Iftikhar Chaudhry wasn’t reinstated as Pakistan’s chief justice because of the law. His return to the bench, both in 2007 and 2009, owed to the street agitation that had been organized by opposition parties and violence-addled lawyers, whose sharply divisive rhetoric Chaudhry embraced and surpassed in his own judgments, each more passionate than the last. The nonintellectual Chaudhry does not rank among Pakistan’s greatest jurists; but he was likely the most controversial man to ever lead the Supreme Court.
During the last four years, the grandstanding Chaudhry effected and exploited political polarization in the country to burnish his populist credentials. He finally retired on Dec. 11—an event he had hoped to delay for some years by having “well-meaning” lawyers file at least two petitions claiming Chaudhry’s indispensability. However, the Pakistan Muslim League (Nawaz), which came to power in May and had supported Chaudhry’s triumphal reinstatement in 2009, did not want the mercurial judge in its hair.
Chaudhry was judge, jury, and executioner. Wont to issuing Islamic and anticorruption bromides and playing to the press gallery, he was a wrecking ball who meticulously demolished his perceived enemies—in spite of the law. Chaudhry was one of the judges who had validated and legitimized the 1999 coup against Prime Minister Nawaz Sharif. He swore an oath of personal allegiance to the coup-maker, Gen. Pervez Musharraf, in 2000. Five years later, he was rewarded with the top judgeship.
His initial “activism,” reproved by lawyers, had been welcomed by laymen. The historically meek Supreme Court was showing flashes, finally, of some independence—or so it was thought at the time. The Chaudhry court’s activism was not unprecedented for South Asia. In fact, his judicial overdrive emulated the India and Bangladesh models. The activist Supreme Courts there also clashed with the executive and legislative branches—but not because they sought primacy over other branches of government; rather, they set out to compensate for the poor-quality of governance that characterizes most Third World states. This, too, had been Chaudhry’s stated goal during the last tumultuous years of his rule.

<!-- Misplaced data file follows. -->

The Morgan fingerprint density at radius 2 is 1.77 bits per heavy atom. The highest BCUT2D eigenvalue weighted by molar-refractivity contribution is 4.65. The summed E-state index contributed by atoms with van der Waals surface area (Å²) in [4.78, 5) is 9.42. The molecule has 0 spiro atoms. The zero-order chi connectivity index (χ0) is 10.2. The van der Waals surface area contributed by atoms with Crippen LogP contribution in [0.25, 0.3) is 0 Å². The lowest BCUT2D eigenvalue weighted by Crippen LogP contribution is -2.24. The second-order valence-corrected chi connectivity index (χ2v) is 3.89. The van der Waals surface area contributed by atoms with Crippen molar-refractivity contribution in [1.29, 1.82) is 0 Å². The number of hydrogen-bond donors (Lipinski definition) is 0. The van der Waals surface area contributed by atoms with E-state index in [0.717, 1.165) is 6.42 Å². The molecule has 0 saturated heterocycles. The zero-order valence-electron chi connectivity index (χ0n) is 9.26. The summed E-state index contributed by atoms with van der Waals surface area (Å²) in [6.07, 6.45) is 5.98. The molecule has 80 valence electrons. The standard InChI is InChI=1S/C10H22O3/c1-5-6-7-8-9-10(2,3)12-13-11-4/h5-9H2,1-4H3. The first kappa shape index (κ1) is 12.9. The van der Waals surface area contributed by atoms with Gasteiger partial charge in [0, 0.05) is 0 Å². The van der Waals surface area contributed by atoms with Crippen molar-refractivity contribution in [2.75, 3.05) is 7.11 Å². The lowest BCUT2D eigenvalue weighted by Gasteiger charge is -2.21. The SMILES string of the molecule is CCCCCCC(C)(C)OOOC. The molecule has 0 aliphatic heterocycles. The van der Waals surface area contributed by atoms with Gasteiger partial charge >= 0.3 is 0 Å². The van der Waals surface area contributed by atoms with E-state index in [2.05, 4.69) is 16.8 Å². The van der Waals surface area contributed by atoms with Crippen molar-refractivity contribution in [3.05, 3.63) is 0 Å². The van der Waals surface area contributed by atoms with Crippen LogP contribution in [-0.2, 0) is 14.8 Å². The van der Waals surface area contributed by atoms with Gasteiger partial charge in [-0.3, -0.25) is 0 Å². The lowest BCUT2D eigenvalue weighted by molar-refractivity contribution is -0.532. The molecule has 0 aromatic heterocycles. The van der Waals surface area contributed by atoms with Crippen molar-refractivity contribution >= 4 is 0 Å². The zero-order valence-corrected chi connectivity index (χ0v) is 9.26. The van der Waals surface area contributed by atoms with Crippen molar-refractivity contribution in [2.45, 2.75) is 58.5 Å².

Emulating the ‘Enemy’
In India and Bangladesh, the increasingly populist apex courts curtailed due process by removing the trial stage afforded to defendants in normal prosecution. This is precisely what Chaudhry did by firing up his court’s suo moto powers to take up with finality “human rights” cases even in the absence of a complainant. The Indian and Bangladeshi courts also challenged and cast aside legislations. Likewise Chaudhry, who rejected the unanimously-passed 18th Amendment to the Constitution and demanded that he, as chief justice, be given power to appoint judges without any parliamentary oversight or involvement. For reasons that remain indefensible, Parliament buckled and accommodated his desires through another amendment.